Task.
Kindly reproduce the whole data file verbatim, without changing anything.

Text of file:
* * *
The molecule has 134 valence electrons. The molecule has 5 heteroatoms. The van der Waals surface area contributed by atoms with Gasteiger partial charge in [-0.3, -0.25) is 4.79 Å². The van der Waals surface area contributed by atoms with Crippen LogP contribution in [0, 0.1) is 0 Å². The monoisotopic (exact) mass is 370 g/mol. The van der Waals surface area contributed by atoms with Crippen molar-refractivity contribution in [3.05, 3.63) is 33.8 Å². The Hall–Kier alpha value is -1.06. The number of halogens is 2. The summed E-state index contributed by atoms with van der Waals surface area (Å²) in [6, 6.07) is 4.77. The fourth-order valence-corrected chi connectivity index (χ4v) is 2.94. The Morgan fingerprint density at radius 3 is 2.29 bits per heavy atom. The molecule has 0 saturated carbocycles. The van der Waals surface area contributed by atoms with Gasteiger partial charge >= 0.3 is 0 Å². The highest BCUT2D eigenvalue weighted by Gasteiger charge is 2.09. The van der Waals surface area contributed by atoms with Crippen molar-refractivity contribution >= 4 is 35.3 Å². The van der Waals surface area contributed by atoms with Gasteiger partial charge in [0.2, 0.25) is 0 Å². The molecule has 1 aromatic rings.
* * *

The molecule has 134 valence electrons. The molecule has 5 heteroatoms. The van der Waals surface area contributed by atoms with Gasteiger partial charge in [-0.3, -0.25) is 4.79 Å². The van der Waals surface area contributed by atoms with Crippen LogP contribution in [0, 0.1) is 0 Å². The monoisotopic (exact) mass is 370 g/mol. The van der Waals surface area contributed by atoms with Crippen molar-refractivity contribution in [3.05, 3.63) is 33.8 Å². The Hall–Kier alpha value is -1.06. The number of halogens is 2. The summed E-state index contributed by atoms with van der Waals surface area (Å²) in [6, 6.07) is 4.77. The fourth-order valence-corrected chi connectivity index (χ4v) is 2.94. The Morgan fingerprint density at radius 3 is 2.29 bits per heavy atom. The molecule has 0 saturated carbocycles. The van der Waals surface area contributed by atoms with Gasteiger partial charge >= 0.3 is 0 Å². The highest BCUT2D eigenvalue weighted by Gasteiger charge is 2.09. The van der Waals surface area contributed by atoms with Crippen molar-refractivity contribution >= 4 is 35.3 Å². The van der Waals surface area contributed by atoms with Gasteiger partial charge in [0.2, 0.25) is 0 Å². The molecule has 1 aromatic rings.